Following is the Saint Patrick’s Day homily by Bishop Donal McKeown of the Diocese of Derry, Ireland.
Saint Patrick’s Day traditionally brings our great fervor and enthusiasm around the world. People don’t have to be 100% pure-blooded Irish to feel the urge to take part. And the celebrations can take forms that have a greater or lesser connection with the message that St Patrick stood for.
Of course, in difficult times we need reasons to celebrate, to be together and to generate hope. And we do not have that option this year. I wonder what encouragement Patrick might give us about who and where we are at this critical time.
Firstly, there is a silent desperate yearning for something better than what is on offer, both North and South. There is much resentment at the level of public services, poverty, violence and a lack of direction. Political parties suggest new structures and they promise that they can deliver the necessary changes. But Patrick would say that he offered Good News and not just new structures that might look well on a drawing board or in an election slogan.
We read about him in his autobiography as coming to an Ireland that was dominated by a druidic religious system. He offered a different way of looking at people and the world. This new message challenged the orthodoxy of his time, even though such criticism was rightly seen as a threat to the powerful of his day.
Today he would ask us to do the same. Yes, take the best of what our culture has to offer – and build on that. But do not be afraid to challenge the market ideology which says that we are capable of being nothing more than self-indulgent consumers, living for today and incapable of thinking about tomorrow or our children’s tomorrow. Ireland will be renewed when we discover a new way of being and not just a new way of buying. We have to learn from the mistakes of the past. But that does not mean proposing a fantasy future that will simply end up repeating past errors and sacrificing children’s welfare on the altar of the adult’s right to choose.
Secondly, Patrick was a tough man who did what many would consider silly things. Having been a slave in Ireland, he accepted a divine call to return to this people who had oppressed him. He was able to write in his Confessions that: ‘I had to put up with insults from unbelievers. I heard my mission abused; I endured many persecutions. I gave up my free-born status for the good of others’. But Patrick gave it his all, not to condemn people but to liberate them. He did not so much blame them for where they were, as to tell them what they could become.
This tough spirituality is in stark contrast to what has been called the globalization of superficiality. What happens on Love Island gets more coverage than what happens to Syrian refugees on the Greek islands. Self-denial, self-control, and self-sacrifice are seen as unreasonable. Lent at best is only about my waist and not about my way of life. But that superficiality has created such a hollowness behind the façade of glamour. And the current medical crisis is pointing us to recognize that echoing emptiness. The strength of a culture is seen, not when things are going well but when crisis strikes.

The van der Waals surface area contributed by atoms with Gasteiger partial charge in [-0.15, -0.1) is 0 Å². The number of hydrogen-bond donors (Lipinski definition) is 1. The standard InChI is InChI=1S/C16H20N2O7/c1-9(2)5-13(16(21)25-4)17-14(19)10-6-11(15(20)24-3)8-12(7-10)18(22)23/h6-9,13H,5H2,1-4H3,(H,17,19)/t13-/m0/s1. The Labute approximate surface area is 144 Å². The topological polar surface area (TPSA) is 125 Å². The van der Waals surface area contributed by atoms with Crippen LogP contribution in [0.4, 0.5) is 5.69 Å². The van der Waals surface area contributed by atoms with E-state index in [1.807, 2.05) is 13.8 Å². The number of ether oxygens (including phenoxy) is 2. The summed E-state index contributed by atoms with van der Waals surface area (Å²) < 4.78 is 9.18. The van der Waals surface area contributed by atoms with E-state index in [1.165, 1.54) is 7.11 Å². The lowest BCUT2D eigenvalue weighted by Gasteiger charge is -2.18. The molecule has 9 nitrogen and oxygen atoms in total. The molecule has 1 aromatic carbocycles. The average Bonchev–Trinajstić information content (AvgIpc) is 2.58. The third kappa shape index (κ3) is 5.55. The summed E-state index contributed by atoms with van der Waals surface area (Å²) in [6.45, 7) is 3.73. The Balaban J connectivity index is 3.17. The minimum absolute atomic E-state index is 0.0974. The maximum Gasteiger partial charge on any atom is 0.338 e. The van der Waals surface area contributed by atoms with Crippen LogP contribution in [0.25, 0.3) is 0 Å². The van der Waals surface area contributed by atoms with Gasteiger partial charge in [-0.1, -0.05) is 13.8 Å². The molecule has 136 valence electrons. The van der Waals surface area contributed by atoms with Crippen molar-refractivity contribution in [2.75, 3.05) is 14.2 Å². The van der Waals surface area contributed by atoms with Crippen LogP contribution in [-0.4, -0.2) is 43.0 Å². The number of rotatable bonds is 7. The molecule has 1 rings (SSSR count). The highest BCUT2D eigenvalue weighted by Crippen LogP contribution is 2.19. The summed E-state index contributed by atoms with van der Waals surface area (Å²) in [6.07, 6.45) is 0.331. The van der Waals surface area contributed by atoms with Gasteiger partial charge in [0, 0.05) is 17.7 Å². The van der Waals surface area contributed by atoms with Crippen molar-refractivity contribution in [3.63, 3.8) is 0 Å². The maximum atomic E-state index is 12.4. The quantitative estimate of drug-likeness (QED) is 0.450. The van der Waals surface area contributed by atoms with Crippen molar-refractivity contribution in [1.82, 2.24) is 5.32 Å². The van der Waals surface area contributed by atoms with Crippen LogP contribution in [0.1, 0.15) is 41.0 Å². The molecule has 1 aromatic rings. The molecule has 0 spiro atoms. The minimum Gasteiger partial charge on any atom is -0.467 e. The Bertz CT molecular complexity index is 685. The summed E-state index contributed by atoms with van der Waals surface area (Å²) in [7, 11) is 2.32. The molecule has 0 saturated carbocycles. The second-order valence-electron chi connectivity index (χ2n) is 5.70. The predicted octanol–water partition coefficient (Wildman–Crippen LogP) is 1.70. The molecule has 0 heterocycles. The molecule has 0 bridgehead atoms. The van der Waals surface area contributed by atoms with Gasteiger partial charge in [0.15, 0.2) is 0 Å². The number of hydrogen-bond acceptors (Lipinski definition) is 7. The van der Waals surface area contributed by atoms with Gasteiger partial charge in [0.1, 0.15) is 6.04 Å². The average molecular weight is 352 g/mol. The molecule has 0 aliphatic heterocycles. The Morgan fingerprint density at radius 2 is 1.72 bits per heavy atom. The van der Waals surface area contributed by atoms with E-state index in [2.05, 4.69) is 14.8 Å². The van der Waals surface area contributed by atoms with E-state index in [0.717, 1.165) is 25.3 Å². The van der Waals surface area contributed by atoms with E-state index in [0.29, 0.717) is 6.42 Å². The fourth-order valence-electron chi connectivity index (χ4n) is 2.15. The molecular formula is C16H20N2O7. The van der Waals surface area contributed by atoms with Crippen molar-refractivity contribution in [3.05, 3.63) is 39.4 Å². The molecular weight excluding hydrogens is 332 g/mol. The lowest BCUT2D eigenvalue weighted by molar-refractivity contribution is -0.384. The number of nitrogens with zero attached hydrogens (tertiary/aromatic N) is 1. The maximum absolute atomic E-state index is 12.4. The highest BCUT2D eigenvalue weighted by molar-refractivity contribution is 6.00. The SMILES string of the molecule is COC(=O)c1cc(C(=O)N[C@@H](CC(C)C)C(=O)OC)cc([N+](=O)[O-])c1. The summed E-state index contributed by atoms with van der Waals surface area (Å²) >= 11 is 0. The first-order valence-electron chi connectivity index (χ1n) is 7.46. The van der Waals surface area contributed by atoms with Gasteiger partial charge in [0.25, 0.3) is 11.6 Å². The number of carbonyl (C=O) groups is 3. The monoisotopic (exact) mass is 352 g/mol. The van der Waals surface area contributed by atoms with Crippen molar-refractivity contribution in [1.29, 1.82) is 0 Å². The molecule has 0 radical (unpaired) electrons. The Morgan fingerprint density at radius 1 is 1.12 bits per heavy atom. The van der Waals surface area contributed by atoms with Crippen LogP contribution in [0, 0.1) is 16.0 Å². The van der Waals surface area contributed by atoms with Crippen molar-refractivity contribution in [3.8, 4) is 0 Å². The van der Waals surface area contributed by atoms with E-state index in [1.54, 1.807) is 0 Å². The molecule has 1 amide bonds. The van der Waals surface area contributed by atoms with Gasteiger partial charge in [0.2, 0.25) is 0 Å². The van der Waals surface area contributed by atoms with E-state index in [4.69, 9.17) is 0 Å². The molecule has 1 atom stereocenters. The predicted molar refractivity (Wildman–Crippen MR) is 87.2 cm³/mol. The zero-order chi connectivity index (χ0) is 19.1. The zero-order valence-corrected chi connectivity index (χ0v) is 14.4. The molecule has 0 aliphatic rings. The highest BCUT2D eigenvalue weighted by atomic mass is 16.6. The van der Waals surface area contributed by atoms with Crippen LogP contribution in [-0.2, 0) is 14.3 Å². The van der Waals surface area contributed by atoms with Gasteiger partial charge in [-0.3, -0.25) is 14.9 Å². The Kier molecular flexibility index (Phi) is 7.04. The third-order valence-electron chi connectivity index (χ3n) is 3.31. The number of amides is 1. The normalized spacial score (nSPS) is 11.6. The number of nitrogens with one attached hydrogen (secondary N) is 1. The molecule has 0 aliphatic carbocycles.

In the face of a superficial culture, there is a temptation to dumb down the challenge of Jesus. It may seem simpler to domesticate the Gospel, with the mistaken view that this will make the Church more acceptable, less uncomfortable for this generation. It will not be easy for a society that has been promised bliss through 24/7 shopping and partying till you drop. The tough man Patrick would not want to be portrayed as a feckless fool. He invites us to offer the challenge of Christ today. Only there is life to be found. He was laughed at because he was considered a fool for Christ’s sake. His descendants should be prepared for the same.
Thirdly, today’s crisis is a challenge to who we are as a Church. Jesus faced temptations to take the easier way and he faced down the devil. He was self-sacrificing in the face of evil. Patrick’s successors have often shown enormous courage in the Celtic monasteries, in facing persecution and in bringing help for mind and body as missionaries in far-flung countries.
There may be the temptation for parishes to see the current lack of public Masses as almost a chance for a holiday. That would be a fatal betrayal of Christ, of Patrick and of God’s people. This is a time for heroism and creativity. Churches should remain open, priests highly visible in churches and communities and every possible use should be made of technology to reach lonely, frightened and self-isolating. Some may well criticize initiatives that we take. We will get some things wrong. But the distress of many is another voice of the Irish, saying ‘come and walk again among us.’ Clergy and parishes have to be visible walking among their people. Christ walked with those in need, whatever the personal cost. He faced evil in all its forms.
Saint Patrick was prepared to offer ‘the living sacrifice of my life to Christ’. Priests and parishes did phenomenal work here during the years of civil conflict and are rightly remembered for that. We have to witness to the power of the Cross and never to our fear of the cross. In a time of trouble, people want to see ‘God is love’ in action. Be visible, be available when everything else is closed. Walk with people and not away from them. Anything less from the Church of today will be a sign of a hollow spiritual life. I would rather be condemned for getting things wrong than for doing nothing, for fear of getting things wrong.
These are difficult weeks and months. On this national feast day, we can pray for God’s grace to drive this evil from our shores. It is a time for intense prayer and penance. And we can also recommit ourselves to the Christ-centred heroism of St Patrick in the face of evil. That would be the best tribute to him on his feast day. Amen.